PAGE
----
Three-time Melbourne Cup winning jockey Kerrin McEvoy, who rode Classique Legend to his latest win, is expected to take the reins:

“Kerrin McEvoy is confirmed,” Fownes said.

Four-year-olds to the fore as Sky Darci takes the Cup and Enrich Delight impresses on debut

Sky Darci wins the Chevalier Cup Handicap. Photo by HKJC.


HJKC Staff

HJKC Staff

HKJC Staff Member


By Declan Schuster, for the HKJC.


Caspar Fownes could have the strongest hand of any trainer in January’s Hong Kong Classic Mile as smart four-year-olds Sky Darci and Enrich Delight came to the fore at Sha Tin this afternoon (Sunday, 29 November).

Sky Darci made a big statement with victory in the Class 1 Chevalier Cup Handicap (1600m), the day’s feature, and he did so at his first try in the grade following two Class 3 successes over 1200m at the city circuit.

“He was held up at a crucial stage of the race when everyone else had momentum, it’s tough to do what he did today – it’s gutsy,” Fownes said. “He did it because he wants to do it, he’s got a bit of spunk about him.”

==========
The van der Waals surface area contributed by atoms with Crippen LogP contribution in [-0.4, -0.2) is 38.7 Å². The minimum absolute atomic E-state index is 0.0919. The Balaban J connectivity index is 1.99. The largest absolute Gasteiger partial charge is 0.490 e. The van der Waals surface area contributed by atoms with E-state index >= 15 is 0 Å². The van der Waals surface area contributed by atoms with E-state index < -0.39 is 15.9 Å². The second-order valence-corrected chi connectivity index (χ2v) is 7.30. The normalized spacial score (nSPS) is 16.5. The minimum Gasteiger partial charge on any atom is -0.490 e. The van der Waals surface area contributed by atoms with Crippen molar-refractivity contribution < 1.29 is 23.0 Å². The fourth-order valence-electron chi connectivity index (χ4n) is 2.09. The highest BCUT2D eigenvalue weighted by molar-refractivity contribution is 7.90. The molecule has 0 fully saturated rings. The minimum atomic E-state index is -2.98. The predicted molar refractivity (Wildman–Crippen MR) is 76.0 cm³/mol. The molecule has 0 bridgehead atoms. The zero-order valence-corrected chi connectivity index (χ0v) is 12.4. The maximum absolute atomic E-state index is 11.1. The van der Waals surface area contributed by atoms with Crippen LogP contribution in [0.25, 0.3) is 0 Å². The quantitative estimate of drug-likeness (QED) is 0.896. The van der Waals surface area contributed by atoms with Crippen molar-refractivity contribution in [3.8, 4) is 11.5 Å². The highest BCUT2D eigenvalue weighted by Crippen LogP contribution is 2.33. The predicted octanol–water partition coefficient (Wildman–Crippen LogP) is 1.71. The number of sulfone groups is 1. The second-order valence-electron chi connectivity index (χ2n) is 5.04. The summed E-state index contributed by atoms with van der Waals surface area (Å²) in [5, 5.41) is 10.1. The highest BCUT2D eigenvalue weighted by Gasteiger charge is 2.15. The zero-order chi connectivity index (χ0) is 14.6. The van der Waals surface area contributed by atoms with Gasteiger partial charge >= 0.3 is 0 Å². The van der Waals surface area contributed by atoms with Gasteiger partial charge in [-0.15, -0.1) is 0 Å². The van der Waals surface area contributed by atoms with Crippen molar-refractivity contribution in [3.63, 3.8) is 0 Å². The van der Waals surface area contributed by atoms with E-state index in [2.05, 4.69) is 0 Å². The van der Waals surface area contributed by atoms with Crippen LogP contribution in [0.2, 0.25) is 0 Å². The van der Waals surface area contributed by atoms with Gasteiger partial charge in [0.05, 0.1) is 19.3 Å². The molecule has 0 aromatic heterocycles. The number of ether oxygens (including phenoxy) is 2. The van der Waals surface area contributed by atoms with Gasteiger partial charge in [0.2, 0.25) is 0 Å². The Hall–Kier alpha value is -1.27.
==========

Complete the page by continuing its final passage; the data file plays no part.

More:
The Darci Brahma gelding successfully made his first attempt at the mile a winning one and he did it in style, with a gritty triumph to maintain his unbeaten sequence this term as the HK$12 million first leg of the three-race age restricted series beckons on 24 January, 2021.

“He’ll have a bit of a freshen up now, he’s done very well – I’ll look at the program, whether he has one run before the Classic Mile or not I’ll decide later but right now he’s done a great job for us and I’m very happy for the owners,” Fownes said.

The talented four-year-old has gone from strength-to-strength this term and today handled an 11-point rating rise to win and now could find himself stamped with a triple figure rating.

“I felt the horse has got it well within his compass to go to the mile and even further, because what he was doing at Happy Valley he was just doing on his raw ability,” Fownes said.

“It’s pretty tough to go straight from a Class 3 to a Class 1 but I just felt we had the right horse to give us the chance to do it – up in class but down in weight and a horse that is in really top form so you have to take a chance.